Eagleswood Gets Earful About Dock Road Gas Line Work

Local Emergency Plan, $100G Map Upgrade Also Topics
Jan 29, 2019

Dave Fox is livid.

The Dock Road resident attended Monday night’s Eagleswood Township Committee meeting to give officials a piece of his mind about construction work at the public boat ramp near his home. The project is to install a New Jersey Natural Gas pipeline across the bay to Long Beach Island.

Fox pulled no punches, railing about “lying politicians” and lamenting, “The whole street is a big slop hole.” One neighbor is experiencing headaches from the constant vibration, he said.

“It’s 7 (a.m.) to 7 (p.m.), day in and day out,” Fox said, screaming, “Beep! Beep! Beep!” for added effect. In general, “it’s not pleasant down there right now.”

Despite having been told the public recreation area would remain open and usable during the work period, temporary closures have been put into effect.

“What are you going to do, throw your fishing line over the barge to get to the bay?” Fox asked.

Earlier this month the town authorized an easement, right of way and temporary workspace to New Jersey Natural Gas for the purpose of connecting a 2.72-mile secondary natural gas pipeline under Little Egg Harbor, by way of directional boring or horizontal directional drilling, to supply Long Beach Island in the event of another weather event on the scale of Superstorm Sandy in 2012. The new 12-inch epoxy-coated steel pipe will serve as a redundant main to the existing 12-inch main on Route 72. The new line will run from the end of Dock Road in West Creek to West 99th Street (Alabama Avenue) in Beach Haven Park. In exchange for the .02-acre subsurface easement, Eagleswood Township receives $70,000 to purchase open space.

How and where that money will be spent has not yet been determined, according to Committeeman Nick Sommaripa.

Fox told the committee he hopes the town will at least repair the road, in recompense, when the work is finished, given that residents who are feeling the pain and suffering “are getting nothing out of this project.”

Mayor Michael Pasternak told Fox, “We’re going to try everything we can to get that road taken care of.”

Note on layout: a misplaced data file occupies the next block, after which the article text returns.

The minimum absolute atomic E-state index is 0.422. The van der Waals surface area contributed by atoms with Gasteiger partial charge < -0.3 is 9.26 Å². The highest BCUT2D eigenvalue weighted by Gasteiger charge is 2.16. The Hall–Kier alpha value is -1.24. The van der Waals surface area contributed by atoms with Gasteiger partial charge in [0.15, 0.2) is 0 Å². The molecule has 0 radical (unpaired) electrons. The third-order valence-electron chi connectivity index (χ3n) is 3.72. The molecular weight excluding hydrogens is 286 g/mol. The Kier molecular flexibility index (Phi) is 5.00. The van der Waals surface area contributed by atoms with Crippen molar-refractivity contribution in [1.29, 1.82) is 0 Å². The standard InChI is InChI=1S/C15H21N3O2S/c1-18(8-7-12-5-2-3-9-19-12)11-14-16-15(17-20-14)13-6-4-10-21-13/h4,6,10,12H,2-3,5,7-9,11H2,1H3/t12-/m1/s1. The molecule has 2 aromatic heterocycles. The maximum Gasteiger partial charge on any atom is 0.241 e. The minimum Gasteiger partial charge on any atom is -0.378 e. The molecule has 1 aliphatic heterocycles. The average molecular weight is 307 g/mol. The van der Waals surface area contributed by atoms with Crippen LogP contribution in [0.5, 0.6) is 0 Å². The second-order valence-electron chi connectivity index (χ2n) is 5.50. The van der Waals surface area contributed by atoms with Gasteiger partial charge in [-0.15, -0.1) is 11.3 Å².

Also during the public comment portion of the meeting, Emergency Management Coordinator Karl Brobst reported to the committee on the town’s emergency operations plan. All the annexes are being rewritten, he said, which is a lengthy process. Some recommendations in the plan call for an AmbuBus and upgrades to the municipal building, which is currently “woefully inadequate” to serve as an emergency operations center, he said. In related news, the $12,000 the town recently spent on a generator is one step in the right direction, and “a long time coming,” according to Committeewoman Debra Rivas.

Brobst also recommended volunteers throughout the town take incident command system training – free, independent-study courses for college credit that are part of the Federal Emergency Management Agency National Incident Management System, to stay current on emergency preparedness and response. The committee supported all of Brobst’s recommendations.

Brobst also informed the committee of a new 911 system in place that makes Ocean County one of the first in the region to adopt technology that allows emergency responders to access a victim’s smartphone: remotely turn on location services, enable real-time chat and operate the camera to obtain video footage. Users opt in to allow access. Brobst said he could foresee some privacy issues coming to light.

The technology is a plug-in called c-Lite by Carbyne. It works in conjunction with existing platforms or so-called legacy call-handling software programs. The company promises “no integration, no app, no risk.”

“The Carbyne platform delivers rich, accurate, insightful data from any connected device to Public Safety Answering Points, providing call-takers with precise location to within 20 feet, live video streaming, text, chat capabilities and much more,” the company boasts. “Carbyne helps PSAPs slash time to dispatch, reduce operational costs and ultimately, save lives.”

C-Lite went live in Ocean County in the fall, with no massive overhaul needed in the 911-dispatch center, according to the county.

Ocean County Sheriff Michael G. Mastronardy said the technology would help keep citizens safer.

“Being able to find 911 callers sooner, and being able – if necessary – to track them while they are moving, and being able to observe – if necessary – their actual activity through their smartphone camera in real time, has the potential to be game-changing.”

In other news, Eagleswood will undergo a nearly $100,000 tax map digitization process this year. The move will bring records up to date and benefit the town and the public by improving accuracy of acreage, dimensions and all other pertinent information about the land (sales, permits, zoning changes); and helping to ease decision-making, streamline procedures and protect the records from loss. Mayor Pasternak said he would send a letter to the previous tax map maintenance vendor to discontinue the service after the existing contract expires.

At the behest of residents of Staffordville, town officials will look into getting the Department of Transportation to move an errant sign recently placed on Route 9, directly across from Callaway’s restaurant, telling northbound motorists they are “Now Entering Stafford,” which isn’t true. Staffordville is a section that lies within Eagleswood Township; the Stafford Township boundary is farther north.

—Victoria Ford


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